Apologies for not posting much recently, a lack of motivation at this time of the season, along with some other things going on in the outside world have been of higher priority.
Adam Helfant CEO of the ATP is stepping down, the best things that can be said about him, were that he wasn’t Etienne de Villiers (Mr. Disney) the former supremo and unlike Mr. Disney he was prepared to work in the background. No matter who the CEO of the ATP is, there have been problems with the schedule and implantation of changes to benefit the sport, unlike the Round Robin tournaments which were pushed through quickly that only Ion Tiriac and de Villiers were in favour of.
Andy Murray has been complaining about the schedule in the press and there’ll be a player meeting in Shanghai about possible strike action. This has been an ongoing problem with the length of season and complaints about the schedule, however little has been achieved in regards to this particular problem.
Formation of the ATP
In theory the ATP means (Association of Tennis Professionals) but the reality is that it’s more favour of the tournament directors. Initially the group was formed as a partnership between tournament directors and players with ex-IMG Mark Miles as the head. It established the 9 Masters Series events the lower level below the Slams as their major events, but as time went on the partnership waned to such a degree that they are conflicting against each other. As the next quote will show this is not a new problem . On March 10, 1999 former world No. 1 Thomas Muster told the German newspaper Die Welt: “I look at the ATP not so much as a representative of players but as a firm that in marketing even works against the players. I don’t like the way tennis is dominated by Americans. The problem is that tennis is governed by the Americans and financed by the Europeans. Changes must come quickly, and the future of our sport is at stake”. Muster highlighted the problems of the ATP as it stood then and little has changed.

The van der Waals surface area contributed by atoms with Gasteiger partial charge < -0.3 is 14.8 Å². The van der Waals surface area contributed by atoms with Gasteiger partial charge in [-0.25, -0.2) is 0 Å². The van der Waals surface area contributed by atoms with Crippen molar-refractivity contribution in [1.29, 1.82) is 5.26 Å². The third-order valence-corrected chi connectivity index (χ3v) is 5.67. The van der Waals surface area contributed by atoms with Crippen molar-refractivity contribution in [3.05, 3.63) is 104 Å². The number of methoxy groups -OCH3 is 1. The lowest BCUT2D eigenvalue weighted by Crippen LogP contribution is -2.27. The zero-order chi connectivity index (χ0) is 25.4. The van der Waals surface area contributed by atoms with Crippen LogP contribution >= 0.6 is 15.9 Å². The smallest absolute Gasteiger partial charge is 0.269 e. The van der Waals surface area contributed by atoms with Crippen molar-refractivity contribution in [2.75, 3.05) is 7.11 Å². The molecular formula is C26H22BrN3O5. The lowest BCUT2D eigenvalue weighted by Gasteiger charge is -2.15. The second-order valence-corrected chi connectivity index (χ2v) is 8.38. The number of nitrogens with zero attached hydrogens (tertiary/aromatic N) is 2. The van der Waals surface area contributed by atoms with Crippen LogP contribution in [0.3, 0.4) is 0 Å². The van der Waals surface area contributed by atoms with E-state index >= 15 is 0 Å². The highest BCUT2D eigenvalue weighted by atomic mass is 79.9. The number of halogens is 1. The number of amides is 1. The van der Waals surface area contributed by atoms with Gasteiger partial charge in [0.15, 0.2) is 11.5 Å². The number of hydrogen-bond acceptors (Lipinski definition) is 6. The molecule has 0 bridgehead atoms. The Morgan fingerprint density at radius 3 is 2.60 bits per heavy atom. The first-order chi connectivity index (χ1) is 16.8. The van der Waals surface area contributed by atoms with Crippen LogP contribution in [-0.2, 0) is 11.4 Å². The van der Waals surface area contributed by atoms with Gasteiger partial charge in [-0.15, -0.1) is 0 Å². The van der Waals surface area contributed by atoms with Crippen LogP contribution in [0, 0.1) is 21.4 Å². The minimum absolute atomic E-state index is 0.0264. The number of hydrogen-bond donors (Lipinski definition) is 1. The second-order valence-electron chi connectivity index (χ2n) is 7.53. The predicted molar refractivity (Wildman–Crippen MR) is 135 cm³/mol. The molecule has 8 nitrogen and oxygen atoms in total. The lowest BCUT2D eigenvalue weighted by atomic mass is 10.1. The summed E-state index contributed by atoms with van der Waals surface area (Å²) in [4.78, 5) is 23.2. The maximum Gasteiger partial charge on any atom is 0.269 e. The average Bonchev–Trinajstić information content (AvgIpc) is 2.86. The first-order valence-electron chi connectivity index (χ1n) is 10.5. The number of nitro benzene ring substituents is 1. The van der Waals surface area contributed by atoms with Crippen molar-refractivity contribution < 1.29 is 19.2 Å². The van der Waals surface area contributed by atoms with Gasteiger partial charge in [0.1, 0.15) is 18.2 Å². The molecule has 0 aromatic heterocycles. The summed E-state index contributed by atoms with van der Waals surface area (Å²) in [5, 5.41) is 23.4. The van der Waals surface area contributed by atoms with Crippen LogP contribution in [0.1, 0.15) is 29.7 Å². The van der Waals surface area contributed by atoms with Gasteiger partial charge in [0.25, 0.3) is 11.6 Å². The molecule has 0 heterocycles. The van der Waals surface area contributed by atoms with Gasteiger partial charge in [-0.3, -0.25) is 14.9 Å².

There is a player meeting in Shanghai, will be interesting to see what comes out of it, something or a whole lot of nothing. Roger Federer who has always been smart with his scheduling won’t be present, rightly or wrongly he is seen as an influential figure within the game. One thing that needs to happen eventually is that the players have their own union, so they can negotiate without feeling compromised within the existing structure. An example of this when a player comes back from a drug ban, that player shouldn’t get wildcards into tournaments, but they were overruled by the ATP who were once again in favour of the tournament directors.